Citizenfour provides a gripping look at events including a filmmaker's first meeting with "Citizen four," aka Edward Snowden.Continue reading
Why you should listen
Edward Snowden was just about to turn 28 when his face was suddenly splashed across every major newspaper in the US. In the summer of 2013 The Guardian published a series of leaked documents about the American National Security Agency (NSA), starting with an article about a secret court order demanding American phone records from Verizon, followed by an article on the NSA's top-secret Prism program, said to be accessing user data from Google, Apple and Facebook.
It wasn't long before Snowden came forward as the source, revealing that he had carefully planned the leak, copying documents when he was working as a contractor for the NSA. "I understand that I will be made to suffer for my actions," he said at the time, but "I will be satisfied if the federation of secret law, unequal pardon and irresistible executive powers that rule the world that I love are revealed even for an instant." Snowden's actions have led to a global debate on the relationship between national security and online privacy. His leaks continue to have a lasting impact on the American public's view of the government, and has encouraged media scrutiny on the NSA.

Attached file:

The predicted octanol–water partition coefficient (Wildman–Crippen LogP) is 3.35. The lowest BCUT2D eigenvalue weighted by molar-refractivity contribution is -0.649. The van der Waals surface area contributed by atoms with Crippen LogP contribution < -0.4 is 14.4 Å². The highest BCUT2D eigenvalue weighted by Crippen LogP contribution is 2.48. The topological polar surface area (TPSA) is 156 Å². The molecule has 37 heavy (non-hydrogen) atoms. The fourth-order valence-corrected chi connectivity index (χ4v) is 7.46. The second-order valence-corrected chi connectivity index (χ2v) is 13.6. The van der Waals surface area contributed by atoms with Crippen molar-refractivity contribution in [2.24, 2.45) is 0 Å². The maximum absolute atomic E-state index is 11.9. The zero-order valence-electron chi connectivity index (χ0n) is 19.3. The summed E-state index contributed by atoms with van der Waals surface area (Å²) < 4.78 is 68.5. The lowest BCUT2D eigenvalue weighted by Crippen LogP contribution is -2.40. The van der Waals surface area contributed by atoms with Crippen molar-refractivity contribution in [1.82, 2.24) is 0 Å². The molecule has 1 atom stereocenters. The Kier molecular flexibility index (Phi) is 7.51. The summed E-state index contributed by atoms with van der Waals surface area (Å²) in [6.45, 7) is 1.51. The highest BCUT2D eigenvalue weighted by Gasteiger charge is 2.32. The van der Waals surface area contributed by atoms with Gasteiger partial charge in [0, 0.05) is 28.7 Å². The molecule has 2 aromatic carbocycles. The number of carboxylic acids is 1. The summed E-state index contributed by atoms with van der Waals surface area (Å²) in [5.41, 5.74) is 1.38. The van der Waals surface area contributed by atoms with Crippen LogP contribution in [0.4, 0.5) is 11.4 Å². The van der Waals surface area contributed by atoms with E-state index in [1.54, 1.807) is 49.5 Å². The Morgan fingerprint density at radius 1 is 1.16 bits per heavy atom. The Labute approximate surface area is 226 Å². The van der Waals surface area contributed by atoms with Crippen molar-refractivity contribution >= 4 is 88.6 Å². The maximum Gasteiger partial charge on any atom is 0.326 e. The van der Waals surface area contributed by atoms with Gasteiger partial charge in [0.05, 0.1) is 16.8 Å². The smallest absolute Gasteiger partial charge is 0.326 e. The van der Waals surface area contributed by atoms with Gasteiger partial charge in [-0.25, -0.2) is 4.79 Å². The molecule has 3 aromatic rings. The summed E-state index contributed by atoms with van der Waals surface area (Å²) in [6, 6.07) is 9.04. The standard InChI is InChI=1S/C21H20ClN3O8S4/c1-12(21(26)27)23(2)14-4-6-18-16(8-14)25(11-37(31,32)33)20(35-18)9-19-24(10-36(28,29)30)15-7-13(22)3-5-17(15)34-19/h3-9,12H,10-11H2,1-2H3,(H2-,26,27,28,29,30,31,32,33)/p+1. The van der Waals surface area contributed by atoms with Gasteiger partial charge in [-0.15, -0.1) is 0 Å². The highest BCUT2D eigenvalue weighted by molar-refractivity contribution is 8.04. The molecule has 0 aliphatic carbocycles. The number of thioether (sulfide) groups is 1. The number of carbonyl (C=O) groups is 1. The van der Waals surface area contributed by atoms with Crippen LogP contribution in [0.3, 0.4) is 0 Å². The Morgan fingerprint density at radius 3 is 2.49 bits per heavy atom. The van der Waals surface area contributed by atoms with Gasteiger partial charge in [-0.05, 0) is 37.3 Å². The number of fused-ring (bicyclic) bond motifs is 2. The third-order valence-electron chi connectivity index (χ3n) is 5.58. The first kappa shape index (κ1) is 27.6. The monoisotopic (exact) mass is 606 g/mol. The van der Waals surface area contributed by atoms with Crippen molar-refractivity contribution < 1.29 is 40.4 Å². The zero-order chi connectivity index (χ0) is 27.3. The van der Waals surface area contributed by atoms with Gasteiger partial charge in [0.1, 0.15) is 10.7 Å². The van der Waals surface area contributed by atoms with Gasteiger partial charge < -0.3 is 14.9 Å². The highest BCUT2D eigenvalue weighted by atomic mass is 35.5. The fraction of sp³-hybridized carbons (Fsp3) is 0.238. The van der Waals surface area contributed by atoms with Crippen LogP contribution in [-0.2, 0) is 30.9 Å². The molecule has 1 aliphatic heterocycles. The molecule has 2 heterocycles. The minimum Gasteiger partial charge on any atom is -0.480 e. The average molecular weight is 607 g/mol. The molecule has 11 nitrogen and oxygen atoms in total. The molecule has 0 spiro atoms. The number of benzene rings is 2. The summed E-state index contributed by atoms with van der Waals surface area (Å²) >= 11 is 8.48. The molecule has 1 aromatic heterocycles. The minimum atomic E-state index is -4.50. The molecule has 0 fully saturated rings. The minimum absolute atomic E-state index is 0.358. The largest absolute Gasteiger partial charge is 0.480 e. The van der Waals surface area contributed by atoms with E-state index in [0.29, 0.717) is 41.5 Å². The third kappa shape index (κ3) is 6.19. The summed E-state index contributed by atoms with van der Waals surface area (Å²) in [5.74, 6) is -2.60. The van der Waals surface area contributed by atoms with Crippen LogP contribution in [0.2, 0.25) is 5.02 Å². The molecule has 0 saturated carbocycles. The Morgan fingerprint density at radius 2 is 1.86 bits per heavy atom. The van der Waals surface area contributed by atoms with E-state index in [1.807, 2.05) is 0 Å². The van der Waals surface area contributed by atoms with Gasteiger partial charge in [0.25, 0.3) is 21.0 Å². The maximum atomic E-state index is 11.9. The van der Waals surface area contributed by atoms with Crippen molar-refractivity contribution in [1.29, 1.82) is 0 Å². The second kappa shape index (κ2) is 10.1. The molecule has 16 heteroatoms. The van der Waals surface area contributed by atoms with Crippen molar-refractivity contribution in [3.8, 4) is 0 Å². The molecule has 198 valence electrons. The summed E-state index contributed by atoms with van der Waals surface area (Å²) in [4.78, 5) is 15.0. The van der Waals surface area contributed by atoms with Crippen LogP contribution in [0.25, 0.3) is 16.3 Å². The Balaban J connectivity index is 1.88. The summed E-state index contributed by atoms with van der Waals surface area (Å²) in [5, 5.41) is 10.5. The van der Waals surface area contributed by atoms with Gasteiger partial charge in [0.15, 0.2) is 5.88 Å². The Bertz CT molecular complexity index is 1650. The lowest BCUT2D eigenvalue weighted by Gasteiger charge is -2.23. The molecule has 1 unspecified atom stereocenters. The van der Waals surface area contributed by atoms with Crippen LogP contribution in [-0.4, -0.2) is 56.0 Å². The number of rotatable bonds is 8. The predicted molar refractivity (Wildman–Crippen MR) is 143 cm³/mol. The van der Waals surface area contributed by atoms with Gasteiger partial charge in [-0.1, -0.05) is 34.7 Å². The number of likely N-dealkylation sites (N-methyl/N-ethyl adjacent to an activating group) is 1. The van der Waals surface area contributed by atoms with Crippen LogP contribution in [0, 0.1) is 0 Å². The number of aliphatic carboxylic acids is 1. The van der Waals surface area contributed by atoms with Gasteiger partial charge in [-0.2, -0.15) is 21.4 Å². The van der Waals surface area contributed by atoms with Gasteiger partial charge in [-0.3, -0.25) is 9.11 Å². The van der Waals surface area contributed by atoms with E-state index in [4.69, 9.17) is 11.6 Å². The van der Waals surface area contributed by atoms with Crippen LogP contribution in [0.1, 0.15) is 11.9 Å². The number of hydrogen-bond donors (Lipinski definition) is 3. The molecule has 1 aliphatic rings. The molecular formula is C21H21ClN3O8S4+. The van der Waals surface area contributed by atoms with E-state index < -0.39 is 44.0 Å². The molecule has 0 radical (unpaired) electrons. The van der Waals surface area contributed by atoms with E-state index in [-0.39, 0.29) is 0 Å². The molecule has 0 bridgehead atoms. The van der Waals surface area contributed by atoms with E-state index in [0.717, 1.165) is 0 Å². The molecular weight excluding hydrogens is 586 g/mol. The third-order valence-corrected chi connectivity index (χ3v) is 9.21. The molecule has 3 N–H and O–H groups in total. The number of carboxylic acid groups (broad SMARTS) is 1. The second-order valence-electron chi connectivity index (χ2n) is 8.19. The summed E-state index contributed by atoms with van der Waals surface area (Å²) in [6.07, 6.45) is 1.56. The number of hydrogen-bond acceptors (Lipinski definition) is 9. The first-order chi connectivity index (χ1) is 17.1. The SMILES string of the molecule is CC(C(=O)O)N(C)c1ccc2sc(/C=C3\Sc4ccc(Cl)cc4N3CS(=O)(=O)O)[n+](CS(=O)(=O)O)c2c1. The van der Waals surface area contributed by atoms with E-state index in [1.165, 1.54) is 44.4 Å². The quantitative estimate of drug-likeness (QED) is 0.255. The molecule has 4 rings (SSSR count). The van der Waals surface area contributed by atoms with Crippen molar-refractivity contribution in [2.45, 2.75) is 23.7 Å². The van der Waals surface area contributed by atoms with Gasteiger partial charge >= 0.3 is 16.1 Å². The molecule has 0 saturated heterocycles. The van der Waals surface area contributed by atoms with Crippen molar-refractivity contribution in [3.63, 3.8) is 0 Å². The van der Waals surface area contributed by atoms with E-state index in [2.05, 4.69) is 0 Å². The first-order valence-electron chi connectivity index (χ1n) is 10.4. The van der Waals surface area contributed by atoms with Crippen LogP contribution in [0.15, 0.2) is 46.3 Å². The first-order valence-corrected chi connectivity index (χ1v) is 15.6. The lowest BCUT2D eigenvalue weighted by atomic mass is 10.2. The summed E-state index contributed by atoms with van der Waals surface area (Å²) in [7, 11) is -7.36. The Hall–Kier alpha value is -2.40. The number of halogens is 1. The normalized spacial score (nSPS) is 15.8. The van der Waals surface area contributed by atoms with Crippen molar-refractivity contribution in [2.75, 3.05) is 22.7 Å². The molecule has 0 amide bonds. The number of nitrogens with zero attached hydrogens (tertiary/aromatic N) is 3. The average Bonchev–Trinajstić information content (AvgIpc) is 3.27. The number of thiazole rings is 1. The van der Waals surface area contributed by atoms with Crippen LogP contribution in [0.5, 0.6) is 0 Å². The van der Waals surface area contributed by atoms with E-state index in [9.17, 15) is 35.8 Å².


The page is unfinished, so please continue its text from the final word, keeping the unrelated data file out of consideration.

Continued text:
Snowden had coordinated the leak with journalist Glenn Greenwald and filmmaker Laura Poitras from Hong Kong; after he revealed his identity, he fled and ended up in Moscow. Under charges of espionage by the American government, Snowden remains in Russia in temporary asylum.
Edward Snowden’s TED talk
More news and ideas from Edward Snowden
As one of the first reporters to see Edward Snowden's files, Glenn Greenwald has faced personal repercussions for his professional work -- yet continues to speak publicly about mass surveillance issues. In this searing talk, Greenwald makes the case for why privacy matters.Continue reading
Edward Snowden hasn’t forgotten about the remote presence robot that allowed him to speak on the TED2014 stage and roam the halls of the conference, chatting with attendees. While in exile in Russia, Snowden has apparently used this system, affectionately dubbed the “Snowdenbot,” on a semi-regular basis. Andy Greenberg writes in Wired about how Snowden […]Continue reading